^ ^ c^7 ^ r- ^
l-LB i 1902
A Horse Book
FREDERICK A. STOKES COMPANY
BY Frederick A. Stokes Company.
Published October^ igoj.
Ai Play .
Three little foals you see at play.
They romp and sport all through
But sometimes they are most
And try to ape their mothers'
They wheel and race and leap
And sometimes they are said to
But always they will stand and
At anyone who passes there.
The horse, like us, must go to
To learn by precept and by rule.
Like us, he does not love the
Like us, he's not allowed to shirk.
This little Instrument you see
Strapped on his back, shaped
like a V,
Is a '' Dumb Jockey" meant to
The horse to bear the bit and
Billy, the circus pony, can
DistlncTuish letters like a man :
He'll hold up for you in the ring
His D for Dunce and K for
With P for Pony he will show
That he his family name doth
And he will find the C for clown
And at his feet will put it down.
Althoiiorh this horse Is clolnor all
he can to drag his heavy load up
the hill, the lazy boy who is wal-
king beside him, with one hand
in his pocket, beats him cruelly
with the stick which he carries.
The boy is too silly or to care-
less to see how willingly the
the horse is workinof.
A Horse's great red-letter days
Are days of hunting, when his
Are often very wilful. Here
See this John Gilpin in great
He came out just to see the
But the horse tlioucrht he would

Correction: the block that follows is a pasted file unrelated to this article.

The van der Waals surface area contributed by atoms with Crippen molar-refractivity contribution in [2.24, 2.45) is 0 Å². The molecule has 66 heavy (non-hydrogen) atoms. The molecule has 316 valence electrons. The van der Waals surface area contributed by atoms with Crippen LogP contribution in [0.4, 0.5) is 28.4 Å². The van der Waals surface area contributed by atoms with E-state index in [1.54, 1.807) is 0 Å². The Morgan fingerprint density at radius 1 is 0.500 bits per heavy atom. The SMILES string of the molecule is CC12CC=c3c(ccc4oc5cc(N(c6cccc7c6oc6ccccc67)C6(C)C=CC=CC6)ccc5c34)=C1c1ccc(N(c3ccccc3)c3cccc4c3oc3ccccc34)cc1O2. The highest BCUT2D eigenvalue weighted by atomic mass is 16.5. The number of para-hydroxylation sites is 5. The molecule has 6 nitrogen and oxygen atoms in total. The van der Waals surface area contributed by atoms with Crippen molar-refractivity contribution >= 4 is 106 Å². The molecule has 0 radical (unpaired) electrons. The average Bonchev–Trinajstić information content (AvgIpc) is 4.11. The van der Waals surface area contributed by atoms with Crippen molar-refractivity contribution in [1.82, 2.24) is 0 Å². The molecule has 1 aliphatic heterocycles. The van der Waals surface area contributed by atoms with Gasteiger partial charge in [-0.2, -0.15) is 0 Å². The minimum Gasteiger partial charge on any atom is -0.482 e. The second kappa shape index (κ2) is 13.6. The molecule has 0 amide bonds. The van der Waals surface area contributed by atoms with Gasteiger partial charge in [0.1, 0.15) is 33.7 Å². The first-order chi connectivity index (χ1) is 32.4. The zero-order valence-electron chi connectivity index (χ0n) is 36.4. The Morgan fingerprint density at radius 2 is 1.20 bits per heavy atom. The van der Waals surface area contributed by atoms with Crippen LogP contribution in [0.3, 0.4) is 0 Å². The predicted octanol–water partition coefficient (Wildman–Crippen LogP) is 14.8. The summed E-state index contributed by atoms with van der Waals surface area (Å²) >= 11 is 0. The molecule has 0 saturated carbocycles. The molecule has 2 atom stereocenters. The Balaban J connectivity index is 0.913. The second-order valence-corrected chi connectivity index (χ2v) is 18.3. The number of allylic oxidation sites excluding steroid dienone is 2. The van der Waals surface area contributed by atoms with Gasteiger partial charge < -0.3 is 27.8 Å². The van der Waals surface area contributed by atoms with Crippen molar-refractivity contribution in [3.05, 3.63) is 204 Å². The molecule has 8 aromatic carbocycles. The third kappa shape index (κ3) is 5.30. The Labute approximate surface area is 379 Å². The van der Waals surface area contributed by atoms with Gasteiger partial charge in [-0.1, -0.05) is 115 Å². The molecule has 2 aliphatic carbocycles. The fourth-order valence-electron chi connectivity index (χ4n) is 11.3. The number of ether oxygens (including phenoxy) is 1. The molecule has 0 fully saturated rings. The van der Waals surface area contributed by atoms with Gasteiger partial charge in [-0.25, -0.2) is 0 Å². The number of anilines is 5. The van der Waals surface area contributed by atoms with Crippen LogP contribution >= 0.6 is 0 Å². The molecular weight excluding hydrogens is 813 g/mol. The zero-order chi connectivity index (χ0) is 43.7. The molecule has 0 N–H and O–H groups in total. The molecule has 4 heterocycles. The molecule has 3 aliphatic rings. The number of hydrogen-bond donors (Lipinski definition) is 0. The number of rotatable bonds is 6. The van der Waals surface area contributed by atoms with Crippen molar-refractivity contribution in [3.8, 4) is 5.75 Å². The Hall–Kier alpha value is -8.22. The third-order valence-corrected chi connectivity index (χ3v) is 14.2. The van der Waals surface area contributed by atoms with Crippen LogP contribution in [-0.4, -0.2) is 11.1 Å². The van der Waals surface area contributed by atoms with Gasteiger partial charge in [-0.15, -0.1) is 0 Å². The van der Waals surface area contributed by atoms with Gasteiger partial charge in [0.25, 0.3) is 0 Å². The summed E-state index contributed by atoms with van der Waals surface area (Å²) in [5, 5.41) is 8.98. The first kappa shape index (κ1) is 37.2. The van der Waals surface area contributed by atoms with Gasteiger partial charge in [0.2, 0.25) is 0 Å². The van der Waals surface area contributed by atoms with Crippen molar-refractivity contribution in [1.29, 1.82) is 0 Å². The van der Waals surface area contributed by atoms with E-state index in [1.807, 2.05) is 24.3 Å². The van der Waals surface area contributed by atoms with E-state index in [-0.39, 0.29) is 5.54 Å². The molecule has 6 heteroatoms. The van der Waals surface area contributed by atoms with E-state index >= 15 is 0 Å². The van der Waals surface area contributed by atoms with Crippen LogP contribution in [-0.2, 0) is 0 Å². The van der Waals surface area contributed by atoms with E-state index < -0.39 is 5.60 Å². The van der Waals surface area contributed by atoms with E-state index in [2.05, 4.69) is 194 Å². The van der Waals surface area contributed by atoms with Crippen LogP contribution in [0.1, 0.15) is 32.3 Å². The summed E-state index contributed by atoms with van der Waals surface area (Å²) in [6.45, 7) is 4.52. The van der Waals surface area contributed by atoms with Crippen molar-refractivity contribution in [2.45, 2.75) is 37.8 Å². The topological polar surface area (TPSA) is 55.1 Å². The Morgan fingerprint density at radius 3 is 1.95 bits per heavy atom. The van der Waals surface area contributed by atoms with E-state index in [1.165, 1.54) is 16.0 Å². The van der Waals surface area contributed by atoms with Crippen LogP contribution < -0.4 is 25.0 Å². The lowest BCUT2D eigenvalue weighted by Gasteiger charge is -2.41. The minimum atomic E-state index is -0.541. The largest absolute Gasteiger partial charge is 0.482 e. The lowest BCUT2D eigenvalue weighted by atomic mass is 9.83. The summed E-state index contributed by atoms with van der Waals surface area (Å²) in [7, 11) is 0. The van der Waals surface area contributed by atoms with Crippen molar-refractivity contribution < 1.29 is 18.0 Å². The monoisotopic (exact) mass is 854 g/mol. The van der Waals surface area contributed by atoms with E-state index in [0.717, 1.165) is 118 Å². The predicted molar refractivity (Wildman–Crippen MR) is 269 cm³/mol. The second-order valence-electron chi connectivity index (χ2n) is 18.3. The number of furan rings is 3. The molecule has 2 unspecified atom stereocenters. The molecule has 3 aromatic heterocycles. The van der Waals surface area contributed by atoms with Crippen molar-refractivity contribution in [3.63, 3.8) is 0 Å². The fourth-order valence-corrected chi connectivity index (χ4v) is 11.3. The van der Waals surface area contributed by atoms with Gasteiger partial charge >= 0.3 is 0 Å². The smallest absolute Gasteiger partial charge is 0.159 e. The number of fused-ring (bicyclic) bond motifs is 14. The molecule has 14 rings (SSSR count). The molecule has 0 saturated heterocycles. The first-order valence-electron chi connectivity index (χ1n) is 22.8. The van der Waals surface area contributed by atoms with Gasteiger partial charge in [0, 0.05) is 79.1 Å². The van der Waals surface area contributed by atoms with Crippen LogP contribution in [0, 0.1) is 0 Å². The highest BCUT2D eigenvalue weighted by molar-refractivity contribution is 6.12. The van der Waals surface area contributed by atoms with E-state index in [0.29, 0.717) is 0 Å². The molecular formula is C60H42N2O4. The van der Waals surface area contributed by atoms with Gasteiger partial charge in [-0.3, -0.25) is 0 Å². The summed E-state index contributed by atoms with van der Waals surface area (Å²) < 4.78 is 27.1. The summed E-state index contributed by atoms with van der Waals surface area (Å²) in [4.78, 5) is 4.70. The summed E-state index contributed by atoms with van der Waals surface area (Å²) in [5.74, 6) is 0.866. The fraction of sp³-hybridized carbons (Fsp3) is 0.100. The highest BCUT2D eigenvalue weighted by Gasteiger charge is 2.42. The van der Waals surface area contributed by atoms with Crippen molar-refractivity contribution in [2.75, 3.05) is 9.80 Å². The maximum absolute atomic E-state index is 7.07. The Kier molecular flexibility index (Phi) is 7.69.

With horses, hounds and fox for
And led the man this madcap
On the prairies in the Far
West of America a man lost his
way. He had no water to drink,
although both he and his horse
were parched with thirst. Not
knowing where to find water, he
cast the reins on the neck of his
horse. By means of that won-
derful intellio^ence which some
people wrongly call instinct, the
horse found his way to a spring,
although it was many miles dis-
tant. Thus both man and horse
were able to quench their thirst,
and in this way their lives were
These two are very much dis-
To see the fuss their horse has
Because this dog in playful mood
Barked in a manner rather rude.
It is a thinof some horses do
Until the driver makes them rue
Their fits of temper. Then they
That kickinof doesn't seem to
These bio- cart horses and these
little children are great friends.
Although the horses are so bier,
they are very gentle, and allow
the carter's children to lead them
home in the evening, or to ride
on their backs.
Peggy Is the children's pride,
And she allows them all to ride.
She comes to them whene'er
And loves to have them In her
With others she has wilful ways.
She will be cross with John for
Will kick and squeal, will show
And very often try to bite.
These three horses are
ploughing an upland field. They
are thoroughly enjoying them-
selves, for they are so strong that
their work is a pleasure to them.
The ploughman is guiding the
plough, so as to keep the furrows
straio^ht. The rooks are soarinor
round in search of grubs found
in the earth which is turned up
by the plough.
What sweeter sound on winter
Than music of the hounds and
What prettier sight could e're
Than hounds and horses on the
See winding down this country
An eager throng one winter day.
Keen are the men for sport of
But just as keen each hound
The troop-horse, like all sol-
diers, has to learn his drill till he
becomes as efficient as his rider.
In war he will take his place in
his squadron should his rider
have been killed or wounded
In one instance, several guns of
the Royal Horse Artillery were
saved by the teams galloping-
back to their lines after all the
eunners and drivers had been
Rearln<:>- is an awkard vice,
No rider ever thinks it nice.